[00:03:55] Tom Garrison: Can you describe a bit just about the technology itself? Most people don’t really understand how this works. They hear about generative AI.  But it’s a bit of a black box. So can you help illuminate what is it? How does it work?

[00:04:10] Nicolas Babin: I can explain how AI works and how generative AI works, but in details about ChatGPT, I’ve not looked into it; but basically the way it works is you have an architecture of an algorithm, which is based on the neuro architecture of the brain. They started to work on it in 1993, and the idea was how to get information processed and how to get information stored because the way the human brain works is you answer based on, in your knowledge, you know, I guess we do it naturally, but basically the brain knows where the information is stored, gets the information from there. And it goes extremely fast. I mean, obviously it, there’s no latency. You know, Tom asked me a question and answer immediately because I, I know how to use my brain. And that’s what we did when we started to work on, on artificial intelligence.

So what I understand from ChatGPT is that it has index, so it’s, you’re talking about a very, very large database, what we call the big data. Any type of information has been entered into that database or structure. And what’s really interesting is the fact that today you could get any type of data–so you’re talking about emails, you’re talking about videos, audio data, Word documents, Excel spreadsheet, anything with technology the way it is can now be recorded into this architecture and based on that, the natural language processing element of it is capable of understanding the sentence, understanding the main subject of the sentence, and going into that big data in a very fast way, and that’s how ChatGPT does it. So that basically is really a 10,000-mile view of what ChatGPT does.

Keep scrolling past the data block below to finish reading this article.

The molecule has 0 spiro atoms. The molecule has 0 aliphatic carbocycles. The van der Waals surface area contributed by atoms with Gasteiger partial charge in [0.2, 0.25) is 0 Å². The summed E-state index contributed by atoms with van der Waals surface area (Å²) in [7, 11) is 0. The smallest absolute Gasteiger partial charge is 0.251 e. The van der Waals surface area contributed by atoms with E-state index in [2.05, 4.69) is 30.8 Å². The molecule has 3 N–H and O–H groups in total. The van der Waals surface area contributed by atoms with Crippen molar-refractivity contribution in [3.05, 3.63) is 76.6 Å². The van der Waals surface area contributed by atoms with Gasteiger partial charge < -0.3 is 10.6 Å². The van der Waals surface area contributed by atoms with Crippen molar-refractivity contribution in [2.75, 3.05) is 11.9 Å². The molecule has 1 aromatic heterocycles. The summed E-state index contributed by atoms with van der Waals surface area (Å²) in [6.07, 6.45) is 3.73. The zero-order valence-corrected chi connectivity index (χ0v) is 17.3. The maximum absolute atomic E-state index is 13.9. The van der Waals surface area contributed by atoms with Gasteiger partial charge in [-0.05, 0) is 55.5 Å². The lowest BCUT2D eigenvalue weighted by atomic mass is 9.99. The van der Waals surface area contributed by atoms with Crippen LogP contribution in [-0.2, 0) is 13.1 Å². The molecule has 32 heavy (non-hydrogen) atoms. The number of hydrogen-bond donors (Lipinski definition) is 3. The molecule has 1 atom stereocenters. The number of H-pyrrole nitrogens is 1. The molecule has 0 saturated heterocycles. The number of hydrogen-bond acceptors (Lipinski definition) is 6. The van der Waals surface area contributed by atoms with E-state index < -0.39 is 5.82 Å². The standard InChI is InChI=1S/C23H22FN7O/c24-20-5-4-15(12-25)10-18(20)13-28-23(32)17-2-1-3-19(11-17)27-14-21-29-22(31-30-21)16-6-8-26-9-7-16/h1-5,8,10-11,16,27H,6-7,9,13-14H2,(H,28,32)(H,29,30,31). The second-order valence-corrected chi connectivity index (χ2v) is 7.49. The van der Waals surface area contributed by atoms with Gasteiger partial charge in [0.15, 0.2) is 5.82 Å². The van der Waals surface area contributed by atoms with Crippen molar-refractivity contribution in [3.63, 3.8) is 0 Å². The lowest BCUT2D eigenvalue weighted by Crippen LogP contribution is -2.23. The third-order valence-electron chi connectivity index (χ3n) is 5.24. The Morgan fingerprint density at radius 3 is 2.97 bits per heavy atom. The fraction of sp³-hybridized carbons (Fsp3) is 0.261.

You are talking about years and years and years of investment from Google, from Microsoft, from all these very large companies that have poured in billions of dollars.

[00:06:08] Camille Morhardt: We’re seeing some emergence already of commercial applications like Microsoft is using the basis of ChatGPT for the search engine Bing Next Generation.